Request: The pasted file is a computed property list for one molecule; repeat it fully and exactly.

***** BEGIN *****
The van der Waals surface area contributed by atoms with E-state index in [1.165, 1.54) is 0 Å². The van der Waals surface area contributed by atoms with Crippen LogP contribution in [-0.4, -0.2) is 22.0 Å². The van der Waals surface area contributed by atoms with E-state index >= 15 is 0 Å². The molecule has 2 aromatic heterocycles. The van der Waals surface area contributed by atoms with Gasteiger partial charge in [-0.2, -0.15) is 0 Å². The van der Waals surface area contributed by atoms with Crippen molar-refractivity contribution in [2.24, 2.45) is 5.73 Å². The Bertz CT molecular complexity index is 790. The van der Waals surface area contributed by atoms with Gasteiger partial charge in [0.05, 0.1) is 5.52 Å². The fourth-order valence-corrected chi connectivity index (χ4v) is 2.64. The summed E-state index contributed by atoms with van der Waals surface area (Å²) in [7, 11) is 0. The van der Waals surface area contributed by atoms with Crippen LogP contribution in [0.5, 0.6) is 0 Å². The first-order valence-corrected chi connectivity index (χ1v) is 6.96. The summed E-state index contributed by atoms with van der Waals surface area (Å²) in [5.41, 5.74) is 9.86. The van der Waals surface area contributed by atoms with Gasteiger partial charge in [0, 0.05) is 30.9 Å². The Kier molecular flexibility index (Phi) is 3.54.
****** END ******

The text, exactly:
The van der Waals surface area contributed by atoms with E-state index in [1.165, 1.54) is 0 Å². The van der Waals surface area contributed by atoms with Crippen LogP contribution in [-0.4, -0.2) is 22.0 Å². The van der Waals surface area contributed by atoms with E-state index >= 15 is 0 Å². The molecule has 2 aromatic heterocycles. The van der Waals surface area contributed by atoms with Gasteiger partial charge in [-0.2, -0.15) is 0 Å². The van der Waals surface area contributed by atoms with Crippen molar-refractivity contribution in [2.24, 2.45) is 5.73 Å². The Bertz CT molecular complexity index is 790. The van der Waals surface area contributed by atoms with Gasteiger partial charge in [0.05, 0.1) is 5.52 Å². The fourth-order valence-corrected chi connectivity index (χ4v) is 2.64. The summed E-state index contributed by atoms with van der Waals surface area (Å²) in [7, 11) is 0. The van der Waals surface area contributed by atoms with Crippen LogP contribution in [0.5, 0.6) is 0 Å². The first-order valence-corrected chi connectivity index (χ1v) is 6.96. The summed E-state index contributed by atoms with van der Waals surface area (Å²) in [5.41, 5.74) is 9.86. The van der Waals surface area contributed by atoms with Gasteiger partial charge in [0, 0.05) is 30.9 Å². The Kier molecular flexibility index (Phi) is 3.54.